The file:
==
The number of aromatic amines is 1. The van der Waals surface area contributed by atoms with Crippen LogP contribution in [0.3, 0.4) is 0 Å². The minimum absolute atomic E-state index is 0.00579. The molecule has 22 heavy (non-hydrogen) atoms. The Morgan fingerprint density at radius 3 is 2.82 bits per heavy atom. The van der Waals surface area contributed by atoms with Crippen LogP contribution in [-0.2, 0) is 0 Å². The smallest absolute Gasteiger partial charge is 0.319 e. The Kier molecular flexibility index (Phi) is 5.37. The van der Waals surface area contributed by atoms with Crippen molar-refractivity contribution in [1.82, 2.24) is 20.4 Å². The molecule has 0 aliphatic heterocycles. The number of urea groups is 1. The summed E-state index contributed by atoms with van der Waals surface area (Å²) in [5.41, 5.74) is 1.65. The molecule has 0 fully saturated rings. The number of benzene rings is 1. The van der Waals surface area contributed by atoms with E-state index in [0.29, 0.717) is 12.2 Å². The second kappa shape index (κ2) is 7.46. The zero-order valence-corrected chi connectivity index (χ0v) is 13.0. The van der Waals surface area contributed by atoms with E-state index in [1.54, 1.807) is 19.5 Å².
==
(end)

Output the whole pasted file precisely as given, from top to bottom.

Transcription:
The number of aromatic amines is 1. The van der Waals surface area contributed by atoms with Crippen LogP contribution in [0.3, 0.4) is 0 Å². The minimum absolute atomic E-state index is 0.00579. The molecule has 22 heavy (non-hydrogen) atoms. The Morgan fingerprint density at radius 3 is 2.82 bits per heavy atom. The van der Waals surface area contributed by atoms with Crippen LogP contribution in [-0.2, 0) is 0 Å². The smallest absolute Gasteiger partial charge is 0.319 e. The Kier molecular flexibility index (Phi) is 5.37. The van der Waals surface area contributed by atoms with Crippen molar-refractivity contribution in [1.82, 2.24) is 20.4 Å². The molecule has 0 aliphatic heterocycles. The number of urea groups is 1. The summed E-state index contributed by atoms with van der Waals surface area (Å²) in [5.41, 5.74) is 1.65. The molecule has 0 fully saturated rings. The number of benzene rings is 1. The van der Waals surface area contributed by atoms with E-state index in [0.29, 0.717) is 12.2 Å². The second kappa shape index (κ2) is 7.46. The zero-order valence-corrected chi connectivity index (χ0v) is 13.0. The van der Waals surface area contributed by atoms with E-state index in [1.54, 1.807) is 19.5 Å².